Proper 5, June 5, 2016
Last Sunday I shared a little bit about my time with the under 55 Episcopal clergy at the Gathering conference. And for those of you who were here, you may remember that I explained that one of our tasks at the beginning of the week was to create a six-word story that explained our ministry. At the start of the conference, my six-word story was “I can’t say no to God.” It’s true...I can’t say no to God. Long before discernment committees were gathered, or there were even thoughts of seminary, God tugged on my heart in such a way that I couldn’t say no. And as I celebrate 8 years of ordained ministry this month, I still can’t say no to God. And to be honest, I wouldn’t have it any other way.
At the end of the week, we were asked to create a new six-word story. Now this...this was much harder for me. I had gotten comfortable with my “I can’t say no to God” story. I thought I could stump the leadership team by changing my story to “I only say yes to God”...but they told me to keep working on it. Our six-word stories were to be reflective of the conversations and discernment that we had done together as a group, but were unique to each of us. And so after getting really stressed out, procrastinating for a while, checking facebook, watching a couple of episodes of “Unbreakable” on Netflix, and doing everything I could to avoid creating a new six-word story, I sat at the desk in my room, and spent some time reflecting on my life prior to the church...and how much things have changed over the years. I thought about the choices I had made as a young woman, ways that I continue to struggle with the priesthood, times when I had dug my heels in and refused to bend. I thought about things I’d done and left undone, people I needed to apologize to, and people I needed to forgive. And I found myself thinking about Paul’s story on the road to Damascus...how he had started out as a persecutor of early Christians, how he probably had a hand in their torture and death, and on the road to Damascus, the Risen Christ appears to him, strikes him blind, and changes his life forever. And while Paul is problematic for me on so many levels, I can’t help but admire his ability to have such a significant change of heart. On the road to Damascus, Paul was given new life. Like the widows’ sons in 1st Kings and Luke, he was raised from the dead...and everything changed. So I scribbled in my little notebook this six-word story: Standing on the precipice of transformation.
And I really do believe that I’m not standing there alone...each one of us is there, this church, this community, this diocese, the larger church, the nation, and the world...we’re standing on the edge preparing ourselves to be transformed. And I believe that we find ourselves in this place at multiple times in our lives--before leaving home, before getting married, starting a career, having a baby, caring for aging and dying parents and spouses, as we ourselves step into that space between this world and the next. Standing on the precipice of transformation is not a one time event---it’s a lifetime event.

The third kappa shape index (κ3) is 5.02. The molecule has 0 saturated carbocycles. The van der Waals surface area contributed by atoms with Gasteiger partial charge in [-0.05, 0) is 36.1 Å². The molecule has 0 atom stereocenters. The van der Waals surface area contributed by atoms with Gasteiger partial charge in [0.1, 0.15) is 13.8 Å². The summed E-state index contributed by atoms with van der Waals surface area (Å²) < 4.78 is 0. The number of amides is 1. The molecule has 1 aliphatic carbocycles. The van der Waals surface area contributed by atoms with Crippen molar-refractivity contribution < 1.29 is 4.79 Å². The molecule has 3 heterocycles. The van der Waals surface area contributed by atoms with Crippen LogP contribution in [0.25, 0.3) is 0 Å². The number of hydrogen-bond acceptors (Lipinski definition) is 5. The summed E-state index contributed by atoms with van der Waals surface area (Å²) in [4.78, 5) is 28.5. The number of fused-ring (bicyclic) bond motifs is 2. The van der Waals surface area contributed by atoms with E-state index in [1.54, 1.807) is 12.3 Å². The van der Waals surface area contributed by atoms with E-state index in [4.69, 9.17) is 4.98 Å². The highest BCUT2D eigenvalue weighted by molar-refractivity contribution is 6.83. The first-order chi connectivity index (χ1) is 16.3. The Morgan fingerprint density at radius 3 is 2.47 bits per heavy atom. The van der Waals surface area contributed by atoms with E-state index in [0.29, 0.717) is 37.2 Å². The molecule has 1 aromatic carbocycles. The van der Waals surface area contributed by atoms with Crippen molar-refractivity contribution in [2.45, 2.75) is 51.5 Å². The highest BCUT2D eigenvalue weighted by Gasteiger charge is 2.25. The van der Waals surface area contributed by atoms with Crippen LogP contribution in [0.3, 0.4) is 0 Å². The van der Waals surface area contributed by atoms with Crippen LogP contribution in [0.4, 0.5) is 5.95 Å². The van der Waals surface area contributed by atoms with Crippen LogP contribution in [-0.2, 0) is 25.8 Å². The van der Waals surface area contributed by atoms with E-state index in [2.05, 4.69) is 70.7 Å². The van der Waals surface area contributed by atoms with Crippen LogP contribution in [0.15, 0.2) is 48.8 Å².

So before I begin to get to philosophical, let’s bring it back to our lessons for the day...where is transformation happening?
In 1st Kings and Luke, transformation happens not only in the raising of the dead sons, but it’s also a statement of liberation. With the development of liberation theology in the 1960s in Latin America, the church began to embrace the idea that God cares for the poor...and these widows in our stories would have been numbered among the poor; and especially so without their sons. At that time, society dictated that a woman had to have a man--be him a husband, a son, a father or uncle--to care and provide for her; she had no status without a man. Had Elijah and Jesus not resurrected these sons, their mothers would have been destitute, without status or recourse. These stories are not just about new or resurrected life, but they are also stories of transformation...God cares about God’s people enough to create miracles, and in these signs and wonders, the community was transformed.
However, what moved me the most of the readings for today is the Psalm because I think it reminds us of our responsibilities for living transformed lives:
In the Vestry meeting this morning, your vestry will be reflecting on their own six-word stories. But I believe that together, standing on this precipice of transformation, we can do the work that God has called us to do--changing lives, being healed, and welcoming the stranger. Amen.
I don't know what the future of the church is, but I know that we will continue to be a place of sanctuary and hope, working towards healing in the world.